Veterinarian Becomes an Animal Chiropractor

Sue Manning from the Associated Press wrote on article about Veterinary Chiropractic, which I loved and wanted to share with you.

Thirty years ago, veterinarian, Dr. Gene Giggleman thought chiropractors were quacks! Now he is a professor at Parker University in Dallas, which specializes in chiropractic care. His first success of adjusting an animal was decades ago when a cocker spaniel named Sparky appeared to be having seizures. He was on three drugs from three different vets and was about to be euthanized if Dr. Giggleman could not help him.

During the examination Dr. Giggleman could tell that Sparky’s neck was out of whack as when he went to pet his neck it hurt him so bad that he flipped over and started shaking. Right then and there Dr. Giggleman performed his first adjustment and Sparky lived another 6 years without any seizures. This incident is what converted him to believe in chiropractic and then he went on to co-found the Parker University animal chiropractic program.

Dr. Giggleman notes that chiropractic care is a drugless, non-surgical approach to treating animals and much cheaper than traditional medicine. One day a week he sees animal patients and the rest of the week he teaches. His patients are 90% chiropractic and the other10% need traditional care. He does whatever it takes to help the animal and through out his career he has straightened out thousands of dogs and cats along with the occasional snake, hamster, gerbil and guinea pig.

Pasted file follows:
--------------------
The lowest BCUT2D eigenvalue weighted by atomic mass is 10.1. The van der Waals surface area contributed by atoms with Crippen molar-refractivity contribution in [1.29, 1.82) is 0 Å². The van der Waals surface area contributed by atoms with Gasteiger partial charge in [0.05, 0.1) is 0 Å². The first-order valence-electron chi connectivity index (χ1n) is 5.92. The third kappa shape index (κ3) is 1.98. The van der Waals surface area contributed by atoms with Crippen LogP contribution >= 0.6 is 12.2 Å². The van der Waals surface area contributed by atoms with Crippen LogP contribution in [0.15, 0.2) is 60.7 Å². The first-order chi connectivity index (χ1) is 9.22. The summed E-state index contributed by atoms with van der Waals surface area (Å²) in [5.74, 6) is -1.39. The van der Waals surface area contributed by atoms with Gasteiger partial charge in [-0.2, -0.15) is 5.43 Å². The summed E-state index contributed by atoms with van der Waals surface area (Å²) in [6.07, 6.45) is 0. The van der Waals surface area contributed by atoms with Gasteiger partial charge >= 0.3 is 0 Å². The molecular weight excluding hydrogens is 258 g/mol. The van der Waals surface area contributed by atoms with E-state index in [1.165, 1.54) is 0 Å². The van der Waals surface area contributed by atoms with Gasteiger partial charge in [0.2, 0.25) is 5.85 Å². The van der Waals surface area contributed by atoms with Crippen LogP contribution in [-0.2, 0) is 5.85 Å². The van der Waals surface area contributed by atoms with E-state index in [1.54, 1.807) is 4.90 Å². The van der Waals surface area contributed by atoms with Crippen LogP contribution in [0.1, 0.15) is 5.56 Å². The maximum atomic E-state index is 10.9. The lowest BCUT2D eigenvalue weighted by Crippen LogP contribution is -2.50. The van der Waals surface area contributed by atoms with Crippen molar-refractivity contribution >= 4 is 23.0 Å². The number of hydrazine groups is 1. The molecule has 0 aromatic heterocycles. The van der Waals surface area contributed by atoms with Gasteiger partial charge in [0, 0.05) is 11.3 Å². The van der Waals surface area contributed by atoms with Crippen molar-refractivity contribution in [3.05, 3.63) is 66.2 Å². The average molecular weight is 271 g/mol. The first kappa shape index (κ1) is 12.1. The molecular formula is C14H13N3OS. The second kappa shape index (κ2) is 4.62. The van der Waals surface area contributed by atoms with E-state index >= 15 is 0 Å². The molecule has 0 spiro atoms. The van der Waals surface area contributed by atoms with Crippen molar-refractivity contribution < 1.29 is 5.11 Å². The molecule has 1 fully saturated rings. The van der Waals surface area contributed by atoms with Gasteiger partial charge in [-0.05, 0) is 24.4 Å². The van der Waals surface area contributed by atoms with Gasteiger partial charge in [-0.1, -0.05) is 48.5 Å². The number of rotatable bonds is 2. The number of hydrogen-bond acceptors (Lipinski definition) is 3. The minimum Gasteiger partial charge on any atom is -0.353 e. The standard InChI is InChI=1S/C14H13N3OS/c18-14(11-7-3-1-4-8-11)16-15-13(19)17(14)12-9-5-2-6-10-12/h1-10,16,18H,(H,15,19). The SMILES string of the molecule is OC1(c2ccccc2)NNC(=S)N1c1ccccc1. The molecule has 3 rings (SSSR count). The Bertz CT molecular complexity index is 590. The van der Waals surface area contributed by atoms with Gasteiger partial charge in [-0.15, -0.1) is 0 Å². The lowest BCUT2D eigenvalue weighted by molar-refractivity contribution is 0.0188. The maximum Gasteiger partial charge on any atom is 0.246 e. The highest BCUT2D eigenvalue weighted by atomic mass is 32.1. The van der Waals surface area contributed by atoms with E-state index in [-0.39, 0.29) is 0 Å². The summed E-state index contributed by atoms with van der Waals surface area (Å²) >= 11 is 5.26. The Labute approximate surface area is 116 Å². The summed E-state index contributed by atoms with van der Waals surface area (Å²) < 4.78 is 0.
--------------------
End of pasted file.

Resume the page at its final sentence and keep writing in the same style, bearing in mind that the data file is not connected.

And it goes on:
About once a month a pet owner comes in and says that if he can’t do anything they will have to put their pet to sleep. Dr. Giggleman says he is able to help about 80% of the time, which he sees as a double blessing, making the pet better and saving their life. For the others he is able to help reduce pain and prepare the families for the inevitable.

Over a decade ago Dr. Giggleman began to teach a course in how to adjust animals and the majority of his students at that time were chiropractors; now more of the students are veterinarians. There is also a one year intensive course with the American Veterinary Chiropractic Association, were the AVCA has certified over 1000 veterinarians or chiropractors since 1989.

One of the ACVA certified students is chiropractor Dr. Rod Block. 30 years ago Dr. Block became a human chiropractor and then 20 years ago became certified to work with animals. He currently works with several veterinarians and limits his practice to house calls in Southern California. He says it is important to be in tune with the being of the animal he is working with and that he is more concerned with the quality than the quantity of the pet’s life. For example, one of his patients is a 38-year-old horse who is not ride able any more but is mobile, off of steroids and free to roam around and enjoy the rest of his life relatively pain free.

Dr. Block wrote the book “Like Chiropractic For Elephants”. In the book he describes the work he did with a gimpy elephant at a sanctuary whose herd accepted him and how the elephant used her body language to help him find her pain. Dr. Block wrote his book to help demystify chiropractic because many still think it is dangerous and quackery. His book helps to explain the difference between chiropractic and allopathic medicine and how they can be integrated even though they are on opposite ends of the pole.

Dr. Block describes that chiropractic promotes the flow of energy within the body and anywhere there is an obstruction or blockage of energy due to the vertebrae being out of line or due to muscles being dysfunctional, the chiropractic adjustment helps normalize that function.

To see the entire article go to:


One Response

  1. Pain, especially chronic back pain is influenced by stress. Stress is a natural reaction i the body which can bring about pain, tension, and tight muscles. Chiropractic reduces stress in the body by allowing the body to achieve an internal balance.

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